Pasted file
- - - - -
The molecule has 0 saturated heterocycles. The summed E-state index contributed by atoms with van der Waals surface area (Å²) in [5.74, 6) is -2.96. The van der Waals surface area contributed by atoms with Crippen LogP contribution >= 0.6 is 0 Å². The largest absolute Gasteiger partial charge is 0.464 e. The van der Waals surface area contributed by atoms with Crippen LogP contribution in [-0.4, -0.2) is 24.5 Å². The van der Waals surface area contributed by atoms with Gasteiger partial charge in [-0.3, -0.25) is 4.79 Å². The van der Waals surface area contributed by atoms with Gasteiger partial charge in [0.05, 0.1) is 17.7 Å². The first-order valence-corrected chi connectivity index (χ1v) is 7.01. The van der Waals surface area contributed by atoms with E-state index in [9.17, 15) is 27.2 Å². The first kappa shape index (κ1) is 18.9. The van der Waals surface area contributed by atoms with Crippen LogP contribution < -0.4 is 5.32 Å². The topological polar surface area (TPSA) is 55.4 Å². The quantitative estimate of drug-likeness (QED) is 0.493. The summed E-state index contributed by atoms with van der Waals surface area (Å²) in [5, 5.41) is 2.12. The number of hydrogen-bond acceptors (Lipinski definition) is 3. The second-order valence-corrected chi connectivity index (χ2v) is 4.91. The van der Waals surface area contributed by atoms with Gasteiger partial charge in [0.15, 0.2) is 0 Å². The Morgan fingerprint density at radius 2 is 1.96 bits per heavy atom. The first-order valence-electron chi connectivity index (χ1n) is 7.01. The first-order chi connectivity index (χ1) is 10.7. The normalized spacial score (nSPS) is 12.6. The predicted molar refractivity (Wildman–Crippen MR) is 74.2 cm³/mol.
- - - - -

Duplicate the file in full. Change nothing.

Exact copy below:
The molecule has 0 saturated heterocycles. The summed E-state index contributed by atoms with van der Waals surface area (Å²) in [5.74, 6) is -2.96. The van der Waals surface area contributed by atoms with Crippen LogP contribution >= 0.6 is 0 Å². The largest absolute Gasteiger partial charge is 0.464 e. The van der Waals surface area contributed by atoms with Crippen LogP contribution in [-0.4, -0.2) is 24.5 Å². The van der Waals surface area contributed by atoms with Gasteiger partial charge in [-0.3, -0.25) is 4.79 Å². The van der Waals surface area contributed by atoms with Gasteiger partial charge in [0.05, 0.1) is 17.7 Å². The first-order valence-corrected chi connectivity index (χ1v) is 7.01. The van der Waals surface area contributed by atoms with E-state index in [9.17, 15) is 27.2 Å². The first kappa shape index (κ1) is 18.9. The van der Waals surface area contributed by atoms with Crippen LogP contribution < -0.4 is 5.32 Å². The topological polar surface area (TPSA) is 55.4 Å². The quantitative estimate of drug-likeness (QED) is 0.493. The summed E-state index contributed by atoms with van der Waals surface area (Å²) in [5, 5.41) is 2.12. The number of hydrogen-bond acceptors (Lipinski definition) is 3. The second-order valence-corrected chi connectivity index (χ2v) is 4.91. The van der Waals surface area contributed by atoms with Gasteiger partial charge in [0.15, 0.2) is 0 Å². The Morgan fingerprint density at radius 2 is 1.96 bits per heavy atom. The first-order valence-electron chi connectivity index (χ1n) is 7.01. The first-order chi connectivity index (χ1) is 10.7. The normalized spacial score (nSPS) is 12.6. The predicted molar refractivity (Wildman–Crippen MR) is 74.2 cm³/mol.